One who is injured in his person by the wrongful act of another, may recover for any loss sustained through being temporarily deprived of his capacity to perform his ordinary labor, or to attend to his ordinary business, that is, he
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may recover for any loss of time, and consequent loss of earnings. 8 R.C.L. 474.
The complaint in the case sub judice specifically alleges loss of time and the plaintiff's inability to pursue his usual occupation. Certainly evidence of expenditures for substituted hire was admissible, not as themselves recoverable eo nomine, but as evidence which the jury could consider in determining the value of the plaintiff's loss of time.
In New Jersey Express Co. v. Nichols, 33 N.J.L. 434, Mr. Justice Depue, speaking for this court, said:
"In actions of tort, where the quantum of damages is very much within the discretion of the jury, evidence of the nature and extent of the plaintiff's business, and the general rate of profit he has realized therefrom, which has been interrupted by the defendant's wrongful act, is properly received, not on the ground of its furnishing a measure of damages to be adopted by the jury, but to be taken into consideration by the jury, to guide them in the exercise of that discretion which, to a certain extent, is always vested in the jury. Segdw. Dam. 92; Ingram v. Lawson, 6 Bing. N.C. 212; Allison v. Chandler, 11 Mich. 543; Taylor v. Dustin, 43 N.H. 493; Somans v. Brown, 5 R.I. 299; Wade v. Leroy, 20 How. 34; Lincoln v. The Saratoga and Schenectady Railroad Co., 23 Wend. 425."
In the Nichols case the plaintiff was an architect -- a business depending on his personal services as much as that of a mechanic -- and his emoluments were the result of his own earnings. His injuries for a time incapacitated him from pursuing his occupation, and he sustained damages by reason thereof. And the court said: "These damages resulted proximately from the wrongful act of the defendant's servants, and obviously should be included in the compensation to be awarded to him. To what extent he had sustained pecuniary injury in that respect must depend upon the nature and extent of his business; and the jury would not be in a condition to reach any correct conclusion on that subject, unless they had before them some evidence of the value of the services to himself. The evidence was competent in the cause
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to go to the jury, to be taken into consideration by them, and allowed such weight as they, in the exercise of good sense and sound discretion, should think it entitled to." In that case, as in this, no exception was taken to the charge of the court as to the effect to be given to the evidence, and it is to be presumed that the jury were rightfully instructed on the subject.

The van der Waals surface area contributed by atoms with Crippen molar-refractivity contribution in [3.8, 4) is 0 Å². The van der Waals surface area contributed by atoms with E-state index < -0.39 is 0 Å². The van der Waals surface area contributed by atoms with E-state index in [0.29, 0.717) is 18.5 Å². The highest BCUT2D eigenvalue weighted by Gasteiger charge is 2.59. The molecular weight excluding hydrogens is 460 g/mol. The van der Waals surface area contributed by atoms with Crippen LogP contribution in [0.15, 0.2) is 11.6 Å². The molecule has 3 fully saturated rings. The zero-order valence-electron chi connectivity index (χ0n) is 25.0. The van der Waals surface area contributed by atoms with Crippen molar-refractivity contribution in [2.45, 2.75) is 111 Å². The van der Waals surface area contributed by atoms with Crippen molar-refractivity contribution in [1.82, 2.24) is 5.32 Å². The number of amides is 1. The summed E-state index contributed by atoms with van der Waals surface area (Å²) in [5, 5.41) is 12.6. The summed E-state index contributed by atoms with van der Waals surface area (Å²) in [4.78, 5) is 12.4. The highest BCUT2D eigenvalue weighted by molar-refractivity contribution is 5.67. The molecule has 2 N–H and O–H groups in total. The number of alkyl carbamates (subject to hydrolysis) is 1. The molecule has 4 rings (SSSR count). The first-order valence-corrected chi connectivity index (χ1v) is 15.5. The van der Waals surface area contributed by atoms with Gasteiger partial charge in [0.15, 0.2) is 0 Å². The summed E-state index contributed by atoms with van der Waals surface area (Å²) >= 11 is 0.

In Braithwaite v. Hall, 166 Mass. 38; 46 N.E. Rep. 398, under an allegation that plaintiff was "put to great expense and loss of time," evidence of wages actually lost by him was admissible, not as themselves recoverable, but as a measure of the value of loss of time and power to labor of which he had been deprived.
Sutherland, in his work on Damages, section 1248, says: "Under an allegation of diminished capacity to labor one who has testified that he had become unable to do in person all his work, may also testify as to the cost of help employed by him; such evidence tends to show decreased ability and the extent thereof." Citing McGonnell v. Pittsburg Railroad Co., 234 Pa. 396; Wellmeyer v. St. Louis T. Co., 198 Mo. 527; Semple v. United Railroad Co., 152 Mo. App. 18; Moran v. New York City Railroad Co., 94 N.Y. Supp. 302; Kendall v. Albia, 73 Iowa 241.
We think the rule pertinent to the present case, to be extracted from the authorities, is this:
Where the plaintiff was injured in his person by the wrongful act of the defendant, and plaintiff alleged in his complaint that as a result of such injury he "was confined to his bed for a great length of time and was prevented from attending to his normal occupation for a great length of time and has suffered great damage by reason thereof," and the plaintiff had testified that he was unable to do in person the physical work which he ordinarily did in his business before the accident, he may also testify as to payments made by him to others hired by him from time to time to substitute for him and to do the work which he ordinarily did, such testimony to be considered by the jury in determining the value of his loss of time and consequent loss of earnings.
Applying that rule the evidence in question was properly received, and the judgment will be affirmed, with costs.
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For affirmance -- THE CHANCELLOR, TRENCHARD, PARKER, LLOYD, CASE, BODINE, DONGES, BROGAN, HEHER, KAYS, HETFIELD, WELLS, KERNEY, JJ. 13.
For reversal -- None.